3rd May 1804
waranta tangara takariliya Mumirimina, lungkana Risdon Cove-ta
We mourn our Mumirimina families, murdered at Risdon Cove on 3rd May 1804
On this day in 1804, raytji lungkana waypa, luna + luwutina Mumirimina. nara mulaka tara paywuta paywuta. Mumirimina-mapali krakapaka parana-nara-mapali; krakapaka kuntana-ta nara mitungkuna. waranta takara milaythina nara takara. takila-mana-mapali wingani payintrika waranta tangara pakana mana-mapali krakapaka. waranta tunapri nara-mapali manta manta.
On this day in 1804, white soldiers murdered men, women and children of the Mumirimina people. They were hunting ...
palawa kani Launch Invitation
tipara waranta kani nina-mapali-tu?
What can we tell you?
Accommodating the Australian Curriculum Framework for Aboriginal Languages and Torres Strait Islander Languages with palawa kani Language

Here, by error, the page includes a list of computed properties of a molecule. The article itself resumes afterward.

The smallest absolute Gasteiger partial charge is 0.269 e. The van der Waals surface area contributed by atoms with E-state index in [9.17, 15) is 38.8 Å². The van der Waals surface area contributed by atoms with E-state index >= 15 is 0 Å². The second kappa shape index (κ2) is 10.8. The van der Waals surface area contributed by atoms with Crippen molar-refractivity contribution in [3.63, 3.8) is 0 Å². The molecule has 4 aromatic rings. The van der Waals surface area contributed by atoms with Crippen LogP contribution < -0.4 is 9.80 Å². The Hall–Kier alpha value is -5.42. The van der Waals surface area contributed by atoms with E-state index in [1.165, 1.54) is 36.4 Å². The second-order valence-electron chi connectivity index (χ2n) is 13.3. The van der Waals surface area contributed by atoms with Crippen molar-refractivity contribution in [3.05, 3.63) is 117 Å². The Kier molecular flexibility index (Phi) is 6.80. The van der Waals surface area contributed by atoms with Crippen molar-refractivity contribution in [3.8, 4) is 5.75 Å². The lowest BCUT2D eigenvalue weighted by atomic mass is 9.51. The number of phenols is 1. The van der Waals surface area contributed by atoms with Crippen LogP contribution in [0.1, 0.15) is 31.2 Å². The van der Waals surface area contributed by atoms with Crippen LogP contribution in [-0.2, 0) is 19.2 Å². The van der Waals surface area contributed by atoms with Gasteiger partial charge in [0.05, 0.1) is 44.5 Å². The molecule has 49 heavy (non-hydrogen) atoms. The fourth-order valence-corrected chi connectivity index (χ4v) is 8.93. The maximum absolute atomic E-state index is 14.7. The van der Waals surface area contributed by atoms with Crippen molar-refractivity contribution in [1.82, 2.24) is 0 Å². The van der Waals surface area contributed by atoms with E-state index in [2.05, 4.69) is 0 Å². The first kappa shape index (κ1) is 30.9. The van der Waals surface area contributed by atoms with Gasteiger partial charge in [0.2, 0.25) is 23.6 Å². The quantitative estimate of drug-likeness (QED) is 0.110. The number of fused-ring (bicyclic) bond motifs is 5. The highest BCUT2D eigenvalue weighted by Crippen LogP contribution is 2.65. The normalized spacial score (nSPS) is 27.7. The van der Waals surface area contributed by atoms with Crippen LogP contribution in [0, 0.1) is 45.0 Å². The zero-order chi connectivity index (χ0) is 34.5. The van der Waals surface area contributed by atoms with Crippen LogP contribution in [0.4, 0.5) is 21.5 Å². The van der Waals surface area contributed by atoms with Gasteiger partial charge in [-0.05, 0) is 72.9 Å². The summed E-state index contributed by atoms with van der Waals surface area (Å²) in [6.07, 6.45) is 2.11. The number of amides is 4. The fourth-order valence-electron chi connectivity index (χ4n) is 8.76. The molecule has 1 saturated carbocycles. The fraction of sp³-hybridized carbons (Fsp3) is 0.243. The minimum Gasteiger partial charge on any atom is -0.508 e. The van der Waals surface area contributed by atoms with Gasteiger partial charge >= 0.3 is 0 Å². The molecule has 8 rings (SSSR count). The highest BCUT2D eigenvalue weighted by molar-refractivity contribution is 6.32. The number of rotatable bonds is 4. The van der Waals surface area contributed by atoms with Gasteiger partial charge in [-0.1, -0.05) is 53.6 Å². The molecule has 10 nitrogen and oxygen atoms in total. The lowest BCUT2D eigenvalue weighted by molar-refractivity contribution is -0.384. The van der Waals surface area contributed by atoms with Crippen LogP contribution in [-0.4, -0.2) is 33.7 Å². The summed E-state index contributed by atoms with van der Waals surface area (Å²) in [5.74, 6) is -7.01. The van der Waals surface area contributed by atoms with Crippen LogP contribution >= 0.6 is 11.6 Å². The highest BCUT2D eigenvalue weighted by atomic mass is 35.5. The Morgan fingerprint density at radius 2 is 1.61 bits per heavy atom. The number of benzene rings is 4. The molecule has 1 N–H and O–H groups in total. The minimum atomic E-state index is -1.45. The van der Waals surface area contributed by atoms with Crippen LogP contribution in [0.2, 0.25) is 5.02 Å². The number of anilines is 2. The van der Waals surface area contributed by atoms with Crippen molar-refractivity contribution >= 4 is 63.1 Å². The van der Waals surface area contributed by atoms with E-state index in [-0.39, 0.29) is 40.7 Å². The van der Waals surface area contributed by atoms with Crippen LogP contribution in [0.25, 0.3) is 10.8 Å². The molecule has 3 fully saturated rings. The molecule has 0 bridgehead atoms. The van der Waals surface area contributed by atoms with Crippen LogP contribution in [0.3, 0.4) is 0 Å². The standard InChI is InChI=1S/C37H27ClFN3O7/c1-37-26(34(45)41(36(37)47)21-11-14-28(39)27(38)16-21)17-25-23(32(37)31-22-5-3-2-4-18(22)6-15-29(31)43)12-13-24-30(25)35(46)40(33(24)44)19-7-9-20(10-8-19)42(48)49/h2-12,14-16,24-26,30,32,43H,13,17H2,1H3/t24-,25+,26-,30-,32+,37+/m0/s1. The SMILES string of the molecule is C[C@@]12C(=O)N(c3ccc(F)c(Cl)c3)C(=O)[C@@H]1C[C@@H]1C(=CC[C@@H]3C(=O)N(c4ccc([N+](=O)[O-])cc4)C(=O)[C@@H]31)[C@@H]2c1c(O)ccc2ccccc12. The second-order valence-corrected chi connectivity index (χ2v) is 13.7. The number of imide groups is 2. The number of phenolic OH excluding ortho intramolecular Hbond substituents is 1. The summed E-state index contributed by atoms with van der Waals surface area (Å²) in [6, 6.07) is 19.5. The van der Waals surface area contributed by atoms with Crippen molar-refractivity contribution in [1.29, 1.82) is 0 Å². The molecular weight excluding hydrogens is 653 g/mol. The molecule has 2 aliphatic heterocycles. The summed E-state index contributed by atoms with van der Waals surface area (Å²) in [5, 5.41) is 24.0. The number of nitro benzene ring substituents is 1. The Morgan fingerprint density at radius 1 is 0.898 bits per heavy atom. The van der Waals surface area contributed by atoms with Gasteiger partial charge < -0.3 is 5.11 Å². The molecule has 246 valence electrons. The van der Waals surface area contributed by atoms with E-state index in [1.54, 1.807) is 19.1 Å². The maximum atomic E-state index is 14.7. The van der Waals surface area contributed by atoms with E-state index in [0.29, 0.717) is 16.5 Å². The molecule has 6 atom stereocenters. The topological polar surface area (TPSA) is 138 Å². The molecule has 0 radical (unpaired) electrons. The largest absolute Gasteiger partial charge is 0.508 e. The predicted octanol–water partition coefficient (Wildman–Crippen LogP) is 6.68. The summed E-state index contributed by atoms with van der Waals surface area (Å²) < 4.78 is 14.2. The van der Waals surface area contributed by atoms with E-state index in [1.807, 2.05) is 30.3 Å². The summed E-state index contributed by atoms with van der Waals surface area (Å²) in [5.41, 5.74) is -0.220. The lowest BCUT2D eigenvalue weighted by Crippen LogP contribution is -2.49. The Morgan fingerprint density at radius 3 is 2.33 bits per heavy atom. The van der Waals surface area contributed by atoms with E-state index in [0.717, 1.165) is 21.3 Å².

Adapted from a presentation by palawa kani Program to Modern Language Teachers Association of Tasmania (MLTAT) State Conference, Burnie, August 2016.
palawa kani names for two waterfalls
Two waterfalls in Tasmania which don’t have official names can be given palawa kani names.
One is on the foothills of kunanyi/Mt Wellington, Hobart.
(tu ree kee nah) (tru wah lah).
(literally – ‘waterfall mountain’ as the palawa kani word order is the reverse of English).
press play to hear pronunciation:
The second is in Punchbowl Reserve, Launceston.
(loy nee ) (mu ngah lee nah).
Raining Rock [Waterfall]
because the falls only ...
waranta tangara takariliya ngini, krakapaka pilri-ta.
We mourn our ancestral dead, murdered at Cape Grim on this day, 10 February 1828.
From the earliest years of the invasion and settlement of north western Tasmania, dreadful atrocities were committed against Aboriginal people. These led to the massacre at Cape Grim on 10 February 1828.
6 Aboriginal women recounted some of these brutalities to George Augustus Robinson when he visited the camp they lived in with sealers on the NW coast directly opposite Robbins Island: